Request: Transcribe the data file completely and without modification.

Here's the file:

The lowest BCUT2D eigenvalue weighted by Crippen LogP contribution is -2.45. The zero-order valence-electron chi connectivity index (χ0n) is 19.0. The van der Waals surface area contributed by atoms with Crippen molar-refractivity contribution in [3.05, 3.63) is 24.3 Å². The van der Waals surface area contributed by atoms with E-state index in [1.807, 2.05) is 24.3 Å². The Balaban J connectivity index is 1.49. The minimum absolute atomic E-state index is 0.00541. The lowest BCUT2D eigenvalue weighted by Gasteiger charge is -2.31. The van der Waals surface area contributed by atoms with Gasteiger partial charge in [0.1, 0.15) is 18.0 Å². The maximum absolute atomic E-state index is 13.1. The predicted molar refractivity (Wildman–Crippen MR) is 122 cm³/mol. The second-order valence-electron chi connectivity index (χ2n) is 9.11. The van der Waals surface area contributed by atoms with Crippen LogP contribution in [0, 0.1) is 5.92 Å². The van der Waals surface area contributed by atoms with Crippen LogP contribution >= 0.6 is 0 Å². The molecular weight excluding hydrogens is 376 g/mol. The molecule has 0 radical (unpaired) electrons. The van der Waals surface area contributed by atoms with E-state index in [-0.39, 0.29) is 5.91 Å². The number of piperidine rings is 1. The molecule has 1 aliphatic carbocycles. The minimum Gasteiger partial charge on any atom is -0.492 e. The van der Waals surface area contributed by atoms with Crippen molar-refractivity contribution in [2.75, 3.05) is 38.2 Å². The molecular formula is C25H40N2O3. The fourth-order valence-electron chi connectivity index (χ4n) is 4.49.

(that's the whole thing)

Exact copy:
The lowest BCUT2D eigenvalue weighted by Crippen LogP contribution is -2.45. The zero-order valence-electron chi connectivity index (χ0n) is 19.0. The van der Waals surface area contributed by atoms with Crippen molar-refractivity contribution in [3.05, 3.63) is 24.3 Å². The van der Waals surface area contributed by atoms with E-state index in [1.807, 2.05) is 24.3 Å². The Balaban J connectivity index is 1.49. The minimum absolute atomic E-state index is 0.00541. The lowest BCUT2D eigenvalue weighted by Gasteiger charge is -2.31. The van der Waals surface area contributed by atoms with Gasteiger partial charge in [0.1, 0.15) is 18.0 Å². The maximum absolute atomic E-state index is 13.1. The predicted molar refractivity (Wildman–Crippen MR) is 122 cm³/mol. The second-order valence-electron chi connectivity index (χ2n) is 9.11. The van der Waals surface area contributed by atoms with Crippen LogP contribution in [0, 0.1) is 5.92 Å². The van der Waals surface area contributed by atoms with Crippen LogP contribution >= 0.6 is 0 Å². The molecular weight excluding hydrogens is 376 g/mol. The molecule has 0 radical (unpaired) electrons. The van der Waals surface area contributed by atoms with E-state index in [-0.39, 0.29) is 5.91 Å². The number of piperidine rings is 1. The molecule has 1 aliphatic carbocycles. The minimum Gasteiger partial charge on any atom is -0.492 e. The van der Waals surface area contributed by atoms with Crippen molar-refractivity contribution in [2.75, 3.05) is 38.2 Å². The molecular formula is C25H40N2O3. The fourth-order valence-electron chi connectivity index (χ4n) is 4.49.